Live in New York or New Jersey? Better speak up and ask for that generic drug.
British real estate developer Lord Harold Samuel once said, “There are three things you need in property. These are location, location, and location.” Apparently the same is true when it comes to prescribing generic drugs for Medicare beneficiaries, too.
According to the Express Scripts 2012 Drug Trend Report, where you hang your hat will frequently determine how often your doctor will prescribe a generic drug for you: Medicare providers in New Jersey, New York, and southern states such as Texas and Louisiana prescribe fewer cost-saving generics than their counterparts in Midwestern states such as Ohio and Wisconsin.
“A prescriber’s geographic location is a strong predictor of the proportion of generic prescriptions they write,” says Sharon Frazee, vice president, Research & Analysis, Express Scripts. “Location encompasses many features that have a complex influence on prescribing and utilization.” Some of the regional features that influence the prescribing and utilization of generic drugs include income levels, the impact of media markets and advertising dollars, and the proximity to urban centers and healthcare services.
Here are some other interesting trends that can help predict which healthcare providers are more apt to prescribe generics:
• Younger, less tenured healthcare providers, including physicians, nurse practitioners and physician assistants, are more likely to prescribe generic medications to Medicare patients than older providers with more years in practice.
• Prescribers who care for a large number of Medicare patients are more likely to prescribe generics than those with fewer Medicare patients.
• Prescribers who practice in rural areas adjacent to large cities are more likely to prescribe generics than prescribers in metropolitan areas and urban centers.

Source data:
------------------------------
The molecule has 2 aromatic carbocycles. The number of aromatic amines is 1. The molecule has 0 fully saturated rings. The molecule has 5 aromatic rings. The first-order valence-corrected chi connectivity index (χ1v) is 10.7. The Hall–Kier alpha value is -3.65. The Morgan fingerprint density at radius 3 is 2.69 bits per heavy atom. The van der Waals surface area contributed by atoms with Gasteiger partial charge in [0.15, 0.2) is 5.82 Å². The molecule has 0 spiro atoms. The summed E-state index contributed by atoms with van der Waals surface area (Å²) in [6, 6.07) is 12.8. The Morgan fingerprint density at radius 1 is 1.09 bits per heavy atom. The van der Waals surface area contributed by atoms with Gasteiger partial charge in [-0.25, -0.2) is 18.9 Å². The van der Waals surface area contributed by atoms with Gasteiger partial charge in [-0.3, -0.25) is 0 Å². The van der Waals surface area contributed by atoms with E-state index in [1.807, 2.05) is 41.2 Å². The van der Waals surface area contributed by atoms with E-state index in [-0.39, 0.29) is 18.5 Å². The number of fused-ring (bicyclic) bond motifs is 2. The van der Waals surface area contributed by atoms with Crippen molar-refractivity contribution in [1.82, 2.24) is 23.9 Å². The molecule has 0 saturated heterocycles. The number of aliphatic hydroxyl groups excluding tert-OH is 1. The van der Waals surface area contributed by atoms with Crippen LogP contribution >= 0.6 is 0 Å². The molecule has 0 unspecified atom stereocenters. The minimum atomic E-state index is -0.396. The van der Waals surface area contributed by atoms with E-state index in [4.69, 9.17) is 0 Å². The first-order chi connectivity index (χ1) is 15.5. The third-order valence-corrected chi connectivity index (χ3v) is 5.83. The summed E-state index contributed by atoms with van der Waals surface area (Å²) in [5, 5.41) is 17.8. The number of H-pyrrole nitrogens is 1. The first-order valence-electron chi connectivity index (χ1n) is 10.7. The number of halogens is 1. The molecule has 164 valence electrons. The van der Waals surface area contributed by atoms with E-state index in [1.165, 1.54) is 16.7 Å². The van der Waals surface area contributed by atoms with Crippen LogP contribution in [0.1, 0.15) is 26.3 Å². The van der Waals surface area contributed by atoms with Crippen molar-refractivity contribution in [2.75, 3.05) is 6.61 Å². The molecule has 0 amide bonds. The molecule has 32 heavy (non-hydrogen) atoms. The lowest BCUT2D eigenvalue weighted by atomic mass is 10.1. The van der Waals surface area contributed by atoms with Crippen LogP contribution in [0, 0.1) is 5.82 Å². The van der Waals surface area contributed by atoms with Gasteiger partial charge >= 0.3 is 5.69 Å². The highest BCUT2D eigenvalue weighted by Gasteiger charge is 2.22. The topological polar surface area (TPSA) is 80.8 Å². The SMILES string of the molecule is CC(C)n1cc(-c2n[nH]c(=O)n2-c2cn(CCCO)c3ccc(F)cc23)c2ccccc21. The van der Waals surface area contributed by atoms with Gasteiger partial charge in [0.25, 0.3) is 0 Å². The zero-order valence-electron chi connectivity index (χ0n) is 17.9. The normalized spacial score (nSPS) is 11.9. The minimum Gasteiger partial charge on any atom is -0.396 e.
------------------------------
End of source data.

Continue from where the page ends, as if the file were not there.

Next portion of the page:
One possible explanation for these findings has to do with habit and experience: Some healthcare providers have been practicing medicine longer than many generic drugs have been on the market. They may prescribe the brand drugs with which they are familiar and that have worked well for their patients out of habit, without giving any thought to the cost. If their patients don’t speak up and ask about generic drugs, they’ll immediately fill out the script for the brand-name drugs they know the best (this is especially true if the physician has pre-printed scripts for certain popular brands).
As I have mentioned in previous posts, brand-name drugs, especially “blockbuster drugs” like Lipitor® and Plavix®, are often a lot more expensive than their generic counterparts. And if pricing trends from 2011 to 2012 are any indication, I wouldn’t expect prices on brand-name drugs to come down anytime soon.
The increasing availability of lower-cost generic drugs offers significant savings opportunities for Medicare beneficiaries – but unless you speak up and specifically ask your healthcare provider to prescribe generics whenever possible, you may never enjoy these added savings. Especially if you live in New York or New Jersey.